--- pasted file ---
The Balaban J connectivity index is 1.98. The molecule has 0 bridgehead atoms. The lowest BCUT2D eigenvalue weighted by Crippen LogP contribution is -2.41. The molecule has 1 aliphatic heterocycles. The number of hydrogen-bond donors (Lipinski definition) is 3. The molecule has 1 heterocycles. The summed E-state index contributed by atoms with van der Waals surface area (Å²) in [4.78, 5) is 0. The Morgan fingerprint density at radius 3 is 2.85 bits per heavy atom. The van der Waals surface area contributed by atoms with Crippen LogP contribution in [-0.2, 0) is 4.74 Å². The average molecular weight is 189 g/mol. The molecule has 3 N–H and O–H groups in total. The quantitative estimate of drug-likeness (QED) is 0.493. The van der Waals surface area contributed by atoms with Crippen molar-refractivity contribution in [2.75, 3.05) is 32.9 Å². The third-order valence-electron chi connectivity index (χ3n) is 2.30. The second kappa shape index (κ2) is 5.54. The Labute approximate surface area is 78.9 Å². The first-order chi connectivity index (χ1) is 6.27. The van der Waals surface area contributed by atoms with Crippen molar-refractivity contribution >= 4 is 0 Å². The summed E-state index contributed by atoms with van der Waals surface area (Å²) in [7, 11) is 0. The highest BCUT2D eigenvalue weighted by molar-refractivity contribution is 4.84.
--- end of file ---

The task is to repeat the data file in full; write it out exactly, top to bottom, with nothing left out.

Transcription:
The Balaban J connectivity index is 1.98. The molecule has 0 bridgehead atoms. The lowest BCUT2D eigenvalue weighted by Crippen LogP contribution is -2.41. The molecule has 1 aliphatic heterocycles. The number of hydrogen-bond donors (Lipinski definition) is 3. The molecule has 1 heterocycles. The summed E-state index contributed by atoms with van der Waals surface area (Å²) in [4.78, 5) is 0. The Morgan fingerprint density at radius 3 is 2.85 bits per heavy atom. The van der Waals surface area contributed by atoms with Crippen LogP contribution in [-0.2, 0) is 4.74 Å². The average molecular weight is 189 g/mol. The molecule has 3 N–H and O–H groups in total. The quantitative estimate of drug-likeness (QED) is 0.493. The van der Waals surface area contributed by atoms with Crippen molar-refractivity contribution in [2.75, 3.05) is 32.9 Å². The third-order valence-electron chi connectivity index (χ3n) is 2.30. The second kappa shape index (κ2) is 5.54. The Labute approximate surface area is 78.9 Å². The first-order chi connectivity index (χ1) is 6.27. The van der Waals surface area contributed by atoms with Crippen molar-refractivity contribution >= 4 is 0 Å². The summed E-state index contributed by atoms with van der Waals surface area (Å²) in [7, 11) is 0. The highest BCUT2D eigenvalue weighted by molar-refractivity contribution is 4.84.